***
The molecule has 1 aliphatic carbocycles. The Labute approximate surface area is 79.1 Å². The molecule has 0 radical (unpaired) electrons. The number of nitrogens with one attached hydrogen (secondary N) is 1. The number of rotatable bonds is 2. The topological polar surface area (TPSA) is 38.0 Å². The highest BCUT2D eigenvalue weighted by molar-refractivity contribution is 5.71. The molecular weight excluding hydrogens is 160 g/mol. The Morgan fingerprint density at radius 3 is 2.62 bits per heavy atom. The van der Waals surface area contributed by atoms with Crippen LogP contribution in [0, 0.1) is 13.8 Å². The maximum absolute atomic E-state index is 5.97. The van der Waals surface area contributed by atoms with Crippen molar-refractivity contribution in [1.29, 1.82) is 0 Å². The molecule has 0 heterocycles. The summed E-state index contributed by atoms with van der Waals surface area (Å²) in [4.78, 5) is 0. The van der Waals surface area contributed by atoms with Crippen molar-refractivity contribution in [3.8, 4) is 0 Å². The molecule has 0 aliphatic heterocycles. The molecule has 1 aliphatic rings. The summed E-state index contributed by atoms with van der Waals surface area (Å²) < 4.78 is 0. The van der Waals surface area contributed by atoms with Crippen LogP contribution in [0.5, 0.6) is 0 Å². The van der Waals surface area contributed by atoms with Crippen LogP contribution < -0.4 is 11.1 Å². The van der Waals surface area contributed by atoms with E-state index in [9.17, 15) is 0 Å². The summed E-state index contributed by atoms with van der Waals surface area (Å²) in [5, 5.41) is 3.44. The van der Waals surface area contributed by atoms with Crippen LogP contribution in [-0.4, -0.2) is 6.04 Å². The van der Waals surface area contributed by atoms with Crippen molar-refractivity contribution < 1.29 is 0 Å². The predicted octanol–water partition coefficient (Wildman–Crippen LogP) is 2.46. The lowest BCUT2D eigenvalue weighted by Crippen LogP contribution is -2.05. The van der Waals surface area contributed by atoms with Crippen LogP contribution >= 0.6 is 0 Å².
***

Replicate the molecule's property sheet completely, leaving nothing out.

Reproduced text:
The molecule has 1 aliphatic carbocycles. The Labute approximate surface area is 79.1 Å². The molecule has 0 radical (unpaired) electrons. The number of nitrogens with one attached hydrogen (secondary N) is 1. The number of rotatable bonds is 2. The topological polar surface area (TPSA) is 38.0 Å². The highest BCUT2D eigenvalue weighted by molar-refractivity contribution is 5.71. The molecular weight excluding hydrogens is 160 g/mol. The Morgan fingerprint density at radius 3 is 2.62 bits per heavy atom. The van der Waals surface area contributed by atoms with Crippen LogP contribution in [0, 0.1) is 13.8 Å². The maximum absolute atomic E-state index is 5.97. The van der Waals surface area contributed by atoms with Crippen molar-refractivity contribution in [1.29, 1.82) is 0 Å². The molecule has 0 heterocycles. The summed E-state index contributed by atoms with van der Waals surface area (Å²) in [4.78, 5) is 0. The van der Waals surface area contributed by atoms with Crippen molar-refractivity contribution in [3.8, 4) is 0 Å². The molecule has 0 aliphatic heterocycles. The molecule has 1 aliphatic rings. The summed E-state index contributed by atoms with van der Waals surface area (Å²) < 4.78 is 0. The van der Waals surface area contributed by atoms with Crippen LogP contribution in [0.5, 0.6) is 0 Å². The van der Waals surface area contributed by atoms with Crippen LogP contribution < -0.4 is 11.1 Å². The van der Waals surface area contributed by atoms with E-state index in [9.17, 15) is 0 Å². The summed E-state index contributed by atoms with van der Waals surface area (Å²) in [5, 5.41) is 3.44. The van der Waals surface area contributed by atoms with Crippen LogP contribution in [-0.4, -0.2) is 6.04 Å². The van der Waals surface area contributed by atoms with Crippen molar-refractivity contribution < 1.29 is 0 Å². The predicted octanol–water partition coefficient (Wildman–Crippen LogP) is 2.46. The lowest BCUT2D eigenvalue weighted by Crippen LogP contribution is -2.05. The van der Waals surface area contributed by atoms with Crippen LogP contribution >= 0.6 is 0 Å².